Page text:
In the end, the parties agreed on a 25 year term to the lease, without a break clause, but allowing for the EMA to assign or sub-let the premises (albeit subject to some onerous conditions in favour of Canary Wharf).

As we all know, contrary to the political pundits’ best predictions, in June 2016, the UK in a referendum voted to leave the EU and the UK Government implemented the Article 50 procedure to leave the EU in 2017.

On 2 August 2017, the EMA wrote to Canary Wharf saying that it considered that, when Brexit occurred, it would frustrate the lease. In terms of political reality, the EMA had to be located in an EU member state and in fact in 2018 the EU decided to relocate it to Amsterdam. Canary Wharf brought proceedings for a declaration that Brexit would not act as a frustrating event. The case was expedited and judgment quickly issued so that the parties would know their position prior to the UK’s departure from the EU.

The EMA’s arguments

Essentially, the EMA argued that Brexit would frustrate the lease as

  • Brexit would defeat the common purpose of the lease; and
  • the EMA would not legally be able to stay in London after Brexit, such that there was a supervening illegality

Of course, as the judge observed, Brexit is a very confused and confusing scenario or, rather, collection of possible scenarios ranging from what has become known as a hard Brexit right the way through to the UK withdrawing its Article 50 notice and deciding to stay in the EU. In the middle is the option of the EU and the UK agreeing some sort of Withdrawal Agreement. In the end, the judge, without committing to any political position, decided the case on the basis of either a hard Brexit (the most extreme option) or the application of the Withdrawal Agreement currently on the table.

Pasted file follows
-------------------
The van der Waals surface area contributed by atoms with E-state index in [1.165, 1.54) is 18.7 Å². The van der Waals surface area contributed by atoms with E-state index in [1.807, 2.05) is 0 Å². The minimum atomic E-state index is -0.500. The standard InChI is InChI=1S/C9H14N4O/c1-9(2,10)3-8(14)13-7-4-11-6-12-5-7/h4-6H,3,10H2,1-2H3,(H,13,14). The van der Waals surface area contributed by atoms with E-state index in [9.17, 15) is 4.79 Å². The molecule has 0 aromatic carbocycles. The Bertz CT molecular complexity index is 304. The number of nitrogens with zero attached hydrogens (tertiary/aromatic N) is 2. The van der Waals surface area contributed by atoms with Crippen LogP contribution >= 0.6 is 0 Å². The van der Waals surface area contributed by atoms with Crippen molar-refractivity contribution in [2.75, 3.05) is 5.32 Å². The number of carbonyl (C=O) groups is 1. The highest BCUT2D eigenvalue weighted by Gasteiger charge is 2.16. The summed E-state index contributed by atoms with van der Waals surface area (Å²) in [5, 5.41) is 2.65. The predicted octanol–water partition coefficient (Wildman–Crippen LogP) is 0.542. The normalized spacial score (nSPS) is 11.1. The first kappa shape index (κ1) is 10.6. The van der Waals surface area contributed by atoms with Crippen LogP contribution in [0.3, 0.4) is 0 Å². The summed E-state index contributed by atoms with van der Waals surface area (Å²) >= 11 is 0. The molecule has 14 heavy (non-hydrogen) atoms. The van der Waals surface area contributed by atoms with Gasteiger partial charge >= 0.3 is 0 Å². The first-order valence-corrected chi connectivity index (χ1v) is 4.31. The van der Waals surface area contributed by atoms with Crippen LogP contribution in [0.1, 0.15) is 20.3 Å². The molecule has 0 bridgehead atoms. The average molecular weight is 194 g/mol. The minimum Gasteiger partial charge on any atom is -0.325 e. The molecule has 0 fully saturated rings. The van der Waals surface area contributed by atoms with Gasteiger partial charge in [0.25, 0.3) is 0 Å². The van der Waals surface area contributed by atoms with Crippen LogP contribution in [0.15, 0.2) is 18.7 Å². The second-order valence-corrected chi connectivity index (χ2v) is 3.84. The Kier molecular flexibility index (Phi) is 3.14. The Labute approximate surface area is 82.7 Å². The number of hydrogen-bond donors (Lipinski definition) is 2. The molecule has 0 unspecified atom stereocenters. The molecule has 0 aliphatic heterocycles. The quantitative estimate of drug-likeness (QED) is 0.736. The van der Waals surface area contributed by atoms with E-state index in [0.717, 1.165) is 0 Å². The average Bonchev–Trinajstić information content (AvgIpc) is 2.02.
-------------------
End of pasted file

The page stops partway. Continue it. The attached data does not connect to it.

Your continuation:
The EMA sought to argue that, based on the regulations governing its legal capacity, it would not have the legal power to continue with the lease, or to divest itself of the lease or even pay rent. Being effectively forced to move to an EU member state, it would not be able to make any use at all of the premises, either to occupy them or to derive benefit from them by sub-letting or assigning the lease. The result was that it would be forced to pay rent for two sets of premises, causing it loss and diminishing its effectiveness as an operating agency.

The decision

The judge of course had to pick his way carefully through the politically loaded scenarios and arguments on either side.


After considering the various regulations establishing and governing the EMA, the judge concluded that they did not prevent the EMA disposing of the premises or paying rent. He noted that there were certainly some serious legal disadvantages for the EMA after a hard Brexit (such as loss of certain immunities and legal protections), but a hard Brexit did not, as a matter of applying the regulations applying to the EMA, mean that it became legally impossible for the EMA to continue to occupy the premises, to pay rent or to assign or sub-let the premises if it so chose.